Idle pipeline almost halves north Iraqi oil exports
ARBIL - Reuters
A general view shows excess gas being burnt off at a pipeline in the newly opened section of the oil refinery of Zubair, southwest of Basra in southern Iraq, on March 3, 2016. AFP PhotoOil exports from northern Iraq nearly halved in February due to the ongoing outage of a pipeline to Turkey, wiping $350 million off the cash-strapped Kurdistan region’s revenues as it battles Islamic State of Iraq and the Levant (ISIL).
The autonomous region of Iraq is almost entirely dependent on revenue from its exports through the oil pipeline to Turkey, which has been idle for nearly three weeks, reducing flows to an average of 350,067 barrels per day (bpd) last month.
After allocating $70.9 million for producers, the region was left with just $233 million in export revenue, its Ministry of Natural Resources said on March 7, less than one third of the amount needed to cover a bloated public payroll.
Heavily in debt, the Kurdistan Regional Government (KRG) has been struggling to meet the payroll as global oil prices plunge, stoking public discontent when its forces are battling ISIL.
“The current financial position of the KRG is unsustainable,” said `Athanasios Manis, a research fellow at the Middle East Research Institute (MERI), a Kurdish think-tank.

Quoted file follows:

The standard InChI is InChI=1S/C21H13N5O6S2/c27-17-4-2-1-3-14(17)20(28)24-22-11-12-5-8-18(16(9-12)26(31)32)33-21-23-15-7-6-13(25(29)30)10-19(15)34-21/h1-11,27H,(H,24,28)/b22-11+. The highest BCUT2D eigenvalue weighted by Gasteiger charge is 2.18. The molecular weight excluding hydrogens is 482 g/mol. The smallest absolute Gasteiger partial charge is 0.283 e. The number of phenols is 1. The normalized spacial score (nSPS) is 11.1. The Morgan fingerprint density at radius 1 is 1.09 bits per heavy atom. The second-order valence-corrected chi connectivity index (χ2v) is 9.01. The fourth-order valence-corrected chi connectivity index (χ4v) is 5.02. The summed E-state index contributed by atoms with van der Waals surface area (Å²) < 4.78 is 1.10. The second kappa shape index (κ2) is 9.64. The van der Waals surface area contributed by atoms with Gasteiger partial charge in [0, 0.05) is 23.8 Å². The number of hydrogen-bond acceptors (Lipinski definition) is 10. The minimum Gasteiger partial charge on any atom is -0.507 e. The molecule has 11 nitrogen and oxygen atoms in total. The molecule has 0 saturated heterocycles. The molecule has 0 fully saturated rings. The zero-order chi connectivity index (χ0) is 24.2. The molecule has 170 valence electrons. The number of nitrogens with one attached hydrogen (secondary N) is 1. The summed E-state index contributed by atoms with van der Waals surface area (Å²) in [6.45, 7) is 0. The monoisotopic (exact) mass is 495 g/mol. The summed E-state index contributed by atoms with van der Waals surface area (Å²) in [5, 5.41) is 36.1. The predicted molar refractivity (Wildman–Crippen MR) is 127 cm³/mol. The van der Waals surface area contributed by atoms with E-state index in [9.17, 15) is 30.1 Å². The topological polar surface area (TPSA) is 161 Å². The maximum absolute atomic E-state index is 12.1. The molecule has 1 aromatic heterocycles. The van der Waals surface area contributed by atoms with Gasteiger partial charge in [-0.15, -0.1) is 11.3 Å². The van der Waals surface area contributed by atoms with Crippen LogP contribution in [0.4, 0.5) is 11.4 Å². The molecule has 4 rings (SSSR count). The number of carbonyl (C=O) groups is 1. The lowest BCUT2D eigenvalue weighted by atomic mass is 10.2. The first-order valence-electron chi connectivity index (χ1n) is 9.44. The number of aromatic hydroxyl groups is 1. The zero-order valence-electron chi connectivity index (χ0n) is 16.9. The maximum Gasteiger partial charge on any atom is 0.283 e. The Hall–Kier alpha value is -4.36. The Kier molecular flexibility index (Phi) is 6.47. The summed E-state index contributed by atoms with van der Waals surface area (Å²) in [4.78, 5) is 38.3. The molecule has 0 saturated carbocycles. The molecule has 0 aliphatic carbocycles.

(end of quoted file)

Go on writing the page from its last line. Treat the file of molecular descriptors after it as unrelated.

Manis said it would be difficult for the KRG to carry out the necessary structural reforms unless it received external financial assistance to “stabilize its macro-economic environment.”
European ambassadors and Iraq’s World Bank representative met with Kurdish officials on March 7 to discuss how the international community could help the region through the crisis.
The Kurds began ramping up independent oil sales last June in an effort to plug the gap, but low energy prices meant the region was still running a multimillion dollar monthly deficit even with exports at a peak of 600,000 bpd in January.
The pipeline outage has widened that further.
Carrying crude from fields in the region and Kirkuk to the Mediterranean port of Ceyhan, the pipeline has been idle since Feb. 17 as a result of “circumstances” inside Turkey, the ministry said, without elaborating.
Turkey’s energy ministry said on Feb. 27 it was repairing the pipeline, and an industry source based in the KRG region told Reuters on March 6 the work would be completed “in a day or two.”